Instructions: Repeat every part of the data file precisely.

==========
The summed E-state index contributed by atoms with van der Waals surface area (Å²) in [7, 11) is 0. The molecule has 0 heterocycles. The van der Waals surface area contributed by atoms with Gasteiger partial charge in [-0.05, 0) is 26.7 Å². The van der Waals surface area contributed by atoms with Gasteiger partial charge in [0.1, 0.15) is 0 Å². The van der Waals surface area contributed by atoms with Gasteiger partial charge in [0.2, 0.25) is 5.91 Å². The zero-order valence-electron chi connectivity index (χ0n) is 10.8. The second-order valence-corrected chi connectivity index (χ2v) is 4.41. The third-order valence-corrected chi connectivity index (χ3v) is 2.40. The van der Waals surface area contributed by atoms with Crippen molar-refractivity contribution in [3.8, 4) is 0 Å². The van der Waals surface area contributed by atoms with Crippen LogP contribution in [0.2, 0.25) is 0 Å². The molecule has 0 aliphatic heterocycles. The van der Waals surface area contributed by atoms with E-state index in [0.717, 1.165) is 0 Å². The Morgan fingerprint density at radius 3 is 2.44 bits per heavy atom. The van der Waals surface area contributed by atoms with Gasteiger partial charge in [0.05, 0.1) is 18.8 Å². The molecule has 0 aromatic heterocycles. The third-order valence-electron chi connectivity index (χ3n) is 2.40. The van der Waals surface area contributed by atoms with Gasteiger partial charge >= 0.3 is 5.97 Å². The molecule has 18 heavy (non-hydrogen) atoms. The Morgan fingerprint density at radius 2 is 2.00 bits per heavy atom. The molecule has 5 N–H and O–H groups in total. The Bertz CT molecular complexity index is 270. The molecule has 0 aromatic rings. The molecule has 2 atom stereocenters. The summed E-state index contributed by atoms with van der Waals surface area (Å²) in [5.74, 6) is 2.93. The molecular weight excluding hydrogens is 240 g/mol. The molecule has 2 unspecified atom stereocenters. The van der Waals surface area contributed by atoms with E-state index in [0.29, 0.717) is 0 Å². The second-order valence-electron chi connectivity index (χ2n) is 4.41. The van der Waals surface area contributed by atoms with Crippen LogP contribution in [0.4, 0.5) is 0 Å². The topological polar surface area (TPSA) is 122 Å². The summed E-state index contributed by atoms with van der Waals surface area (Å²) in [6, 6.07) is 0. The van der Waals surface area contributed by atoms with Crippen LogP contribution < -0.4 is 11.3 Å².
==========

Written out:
The summed E-state index contributed by atoms with van der Waals surface area (Å²) in [7, 11) is 0. The molecule has 0 heterocycles. The van der Waals surface area contributed by atoms with Gasteiger partial charge in [-0.05, 0) is 26.7 Å². The van der Waals surface area contributed by atoms with Gasteiger partial charge in [0.1, 0.15) is 0 Å². The van der Waals surface area contributed by atoms with Gasteiger partial charge in [0.2, 0.25) is 5.91 Å². The zero-order valence-electron chi connectivity index (χ0n) is 10.8. The second-order valence-corrected chi connectivity index (χ2v) is 4.41. The third-order valence-corrected chi connectivity index (χ3v) is 2.40. The van der Waals surface area contributed by atoms with Crippen molar-refractivity contribution in [3.8, 4) is 0 Å². The van der Waals surface area contributed by atoms with Crippen LogP contribution in [0.2, 0.25) is 0 Å². The molecule has 0 aliphatic heterocycles. The van der Waals surface area contributed by atoms with E-state index in [0.717, 1.165) is 0 Å². The Morgan fingerprint density at radius 3 is 2.44 bits per heavy atom. The van der Waals surface area contributed by atoms with Gasteiger partial charge in [0.05, 0.1) is 18.8 Å². The molecule has 0 aromatic heterocycles. The third-order valence-electron chi connectivity index (χ3n) is 2.40. The van der Waals surface area contributed by atoms with Gasteiger partial charge >= 0.3 is 5.97 Å². The molecule has 18 heavy (non-hydrogen) atoms. The Morgan fingerprint density at radius 2 is 2.00 bits per heavy atom. The molecule has 5 N–H and O–H groups in total. The Bertz CT molecular complexity index is 270. The molecule has 0 aromatic rings. The molecule has 2 atom stereocenters. The summed E-state index contributed by atoms with van der Waals surface area (Å²) in [5.74, 6) is 2.93. The molecular weight excluding hydrogens is 240 g/mol. The molecule has 2 unspecified atom stereocenters. The van der Waals surface area contributed by atoms with E-state index in [0.29, 0.717) is 0 Å². The second-order valence-electron chi connectivity index (χ2n) is 4.41. The van der Waals surface area contributed by atoms with Crippen LogP contribution in [0.4, 0.5) is 0 Å². The topological polar surface area (TPSA) is 122 Å². The summed E-state index contributed by atoms with van der Waals surface area (Å²) in [6, 6.07) is 0. The van der Waals surface area contributed by atoms with Crippen LogP contribution < -0.4 is 11.3 Å².